According to a study by Fidelity Investments, although many retirees (66%) reported that they are currently living the lifestyle they always wanted in retirement, a little more than half (57%) wish they had done more before retirement to prepare for those years. If you are nearing retirement, use these survey findings as a guide for your own retirement planning.
Steve Deschenes, V.P. of Fidelity Institutional Retirement Services Company, says that, “Workers approaching retirement often look to their peers who have already gone through the process for valuable lessons learned.” He furthers, “Those living in retirement now can provide valuable insight for people getting ready to make that transition, from knowledge of the basic fundamentals such as the key elements of a successful income plan, to identifying resources that can help with critical decisions that need to be made.” For the most sound retirement planning, be sure to also seek advice from a retirement planning expert, so you know you are getting a professional’s opinion, in addition to those of your loved ones and friends.
The Fidelity survey found that the following characteristics of retirement planning were forgotten (regretfully so) by current retirees. Respondents said they wished they had:
1. Created a budget (21%)
2. Created an asset allocation strategy (19%)
3. Developed an income source withdrawal strategy (18%)
4. Better understood 401(k) plan payout options (19%)
5. Retired later (17%)
The survey also found that although the vast majority of pre-retirees (81%) are confident that their retirement lifestyle will be ideal for them, many have yet to complete some of these most critical planning steps:
1. 68%, nearly two-thirds, of pre-retirees haven’t completed a budget including anticipated income and expenses.
2. 74% have yet to determine an asset allocation strategy to help manage their income in retirement while seeking continued growth for their savings.
In addition, pre-retirees indicated that they need additional guidance and education on fundamental financial issues surrounding retirement, such as:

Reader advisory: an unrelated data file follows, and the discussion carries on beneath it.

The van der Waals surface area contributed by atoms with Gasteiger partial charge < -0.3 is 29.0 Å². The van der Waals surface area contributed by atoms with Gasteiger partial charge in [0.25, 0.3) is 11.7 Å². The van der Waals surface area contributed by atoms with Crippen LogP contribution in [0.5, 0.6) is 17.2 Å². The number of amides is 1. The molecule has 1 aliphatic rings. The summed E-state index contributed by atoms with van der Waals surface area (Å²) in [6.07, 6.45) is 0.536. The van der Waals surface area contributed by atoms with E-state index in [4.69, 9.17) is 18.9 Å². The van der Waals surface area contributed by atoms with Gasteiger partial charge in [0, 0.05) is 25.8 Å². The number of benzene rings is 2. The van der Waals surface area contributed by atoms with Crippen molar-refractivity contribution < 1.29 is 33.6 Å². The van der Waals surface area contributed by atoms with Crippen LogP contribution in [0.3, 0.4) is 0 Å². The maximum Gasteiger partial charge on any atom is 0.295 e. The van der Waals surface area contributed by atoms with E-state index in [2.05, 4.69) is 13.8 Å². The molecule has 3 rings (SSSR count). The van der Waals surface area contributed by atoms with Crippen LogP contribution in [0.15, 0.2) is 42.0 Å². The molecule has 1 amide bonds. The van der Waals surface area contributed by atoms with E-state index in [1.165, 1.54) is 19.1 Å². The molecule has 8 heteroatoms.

1. Only 28% stated that they fully understand how much they can spend on a monthly basis during retirement so as to not outlive their savings.
2. Less than 23% say they completely understand which retirement accounts to spend first in order to minimize taxes
3. 50% said they were unsure of the age at which most people can withdraw money from a tax-deferred savings plan without incurring a penalty (59.5 years).
Seek assistance! The report also showed that when asked what advice they would offer to a friend or family member within a year of retiring, they recommended seeking guidance to help with the transition. The majority of these retirees (77%) reported that they chose not to go to their employer for assistance and guidance throughout the retirement process, but those who did said they found significant value in this help.
Some of the lessons learned from this survey are:
Do your homework. You need to understand the benefits you will receive and you must learn the tax rules regarding your investments.
Make a retirement plan. Know how much you can expect to earn from your investments and create a realistic budget including your projected income and related expenses.
Get help if you need it. Seek professional advice either from your employer or a retirement planning expert. The intricacies of retiring are many, and you shouldn’t go it alone.